Holibobs! OK, it’s just a long weekend in Yorkshire, but it’s a break…and there’s a hot tub on the horizon.
Over the years I’ve visited a few Hoseason’s lodges and they are a great place to wind down. The ones I go to are usually in a remote place where you can unwind and relax with a bottle of Prosecco, a book and a hot tub. There are usually places to walk and explore and they’re great if your idea of fun is peace and quiet!
This winter (it’s always winter when I go, best time to go I think for hot tubs) I decided to try a new location. Cedar Retreats in West Tanfield is relatively new, about 4 years old, and near the Yorkshire Dales. As I was heading northwards, I thought I’d stop off at York for a little wander around The Shambles, a bite of lunch, and a quiet pint at the iconic King’s Head by the river. Iconic because it is prone to flooding, it even has a sign on the pub wall showing how high the water has risen!
Thirst slated and onto West Tanfield, a lovely little village near Ripon. The welcome at Cedar Retreats was warm, and we were directed to our lodge. Now the brochure shows lodges surrounding a duck pond, but in the company’s defence, they do state that you need to advise them if you want a duck pond view. Our lodge was quiet and out of the way, and not overlooking the duck pond. As much as I love wildlife, three ducks started having a squabble about 11:30 at night, and it was then that I was relieved I wasn’t near the pond. I was trying to relax in the hot tub and I just wanted to hunt them out with a vat of orange sauce. That from a veggie…terrible!! Even worse, the next morning when I opened the patio doors, Mr and Mrs Duck decided they would join me for breakfast.
I hadn’t made any plans with what to do with my time away, often my plans are weather dependent, so I just decided I would take each day as it came. The hand book supplied in the lodge suggested a place called Thorp Perrow Arboretum for a good day out. The sun was shining, and I had just signed up to a digital photography course to learn how to take better photos and get the best out of my Canon EOS700D. A day shooting the springing snowdrops seemed a pleasant way to spend a sunny day. There is a bird of prey centre at the arboretum and seeing as I missed out on a planned visit to a bird of prey centre a few weeks ago because my cat was poorly, I thought I’d check this one out. A flying demonstration was due to take place, so I took a seat on a bench at the front of the display area and the head falconer Lindsey introduced us to three owls. She was so entertaining, informative and clearly had built up a wonderful relationship with the birds. She had them flying and sitting next to the people on the benches, and I just sat and held my breath as these owls sat next to me.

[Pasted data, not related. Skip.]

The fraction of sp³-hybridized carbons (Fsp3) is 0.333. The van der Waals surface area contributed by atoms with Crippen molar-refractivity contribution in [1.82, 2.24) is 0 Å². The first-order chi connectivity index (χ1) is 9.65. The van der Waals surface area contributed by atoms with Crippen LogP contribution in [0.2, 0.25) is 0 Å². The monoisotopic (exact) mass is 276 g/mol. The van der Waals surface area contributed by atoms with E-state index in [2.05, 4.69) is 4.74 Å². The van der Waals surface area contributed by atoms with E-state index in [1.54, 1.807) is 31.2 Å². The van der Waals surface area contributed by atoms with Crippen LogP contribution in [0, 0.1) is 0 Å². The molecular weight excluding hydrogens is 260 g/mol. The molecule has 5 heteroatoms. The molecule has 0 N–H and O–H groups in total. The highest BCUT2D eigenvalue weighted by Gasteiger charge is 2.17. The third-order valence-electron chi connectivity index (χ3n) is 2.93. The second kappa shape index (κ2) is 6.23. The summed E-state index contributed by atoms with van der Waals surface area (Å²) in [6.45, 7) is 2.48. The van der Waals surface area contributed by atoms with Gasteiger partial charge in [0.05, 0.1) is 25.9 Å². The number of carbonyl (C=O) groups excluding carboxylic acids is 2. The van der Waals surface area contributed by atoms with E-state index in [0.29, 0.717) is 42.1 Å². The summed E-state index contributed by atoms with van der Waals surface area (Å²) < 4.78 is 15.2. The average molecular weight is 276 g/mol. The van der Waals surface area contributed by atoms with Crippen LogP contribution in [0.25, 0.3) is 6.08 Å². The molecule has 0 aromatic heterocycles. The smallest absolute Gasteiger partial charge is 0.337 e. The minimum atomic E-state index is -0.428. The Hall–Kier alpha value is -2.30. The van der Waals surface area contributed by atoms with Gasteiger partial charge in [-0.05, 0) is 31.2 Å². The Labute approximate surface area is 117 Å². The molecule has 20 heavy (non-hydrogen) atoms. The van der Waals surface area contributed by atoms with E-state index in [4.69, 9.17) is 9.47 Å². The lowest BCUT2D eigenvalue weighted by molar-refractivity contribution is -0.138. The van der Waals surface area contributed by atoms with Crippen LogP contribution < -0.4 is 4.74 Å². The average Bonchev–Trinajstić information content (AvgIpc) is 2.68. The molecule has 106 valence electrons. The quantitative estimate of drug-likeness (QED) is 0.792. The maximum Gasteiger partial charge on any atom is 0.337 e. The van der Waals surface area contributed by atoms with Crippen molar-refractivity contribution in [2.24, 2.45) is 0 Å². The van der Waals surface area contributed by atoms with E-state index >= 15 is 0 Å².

I was enthralled. I had recently started reading H is for Hawk by Helen Macdonald and the magnificence of these birds was just starting to dawn on me. I hadn’t realised the connection that could be achieved by the falconer and the birds, it was pure poetry watching the trust between raptor and human. A further demonstration was to be held a couple of hours later with three different birds and so I wandered off for a cup of tea before coming back to witness George and Mildred, a couple of Crested Caracarra who were great entertainment value.
I hadn’t realised just how close Masham was to where I was staying, it was only about ten minutes away in the car. By the time I’d finished at the brewery it was too late to go into the village for a meander round, so the next morning I went for an early walk by the river in West Tanfield, and then after breakfast I set off to Masham to take a few photographs around the town square. Why? Well some of The Cormoran Strike series was filmed there, and I like seeing the differences between what you see on TV and what the real place is like. Normally I will go to places after I have seen them on screen, but as the opportunity was there I thought I should take it.
Masham is still as pretty as I remember it from over ten years ago. I walked through the church the production crew had filmed at and the graves were carpeted in spring snowdrops. It really was peaceful. It was hard to imagine a film crew had been bustling around there only weeks before. At the back of the graveyard a gate leads across the fields and down to the river. I wandered down and followed the path round, fortunately, despite having no idea where I was going, it turned out to be a circuitous walk which eventually took me back to the village.
More cheese Gromit?!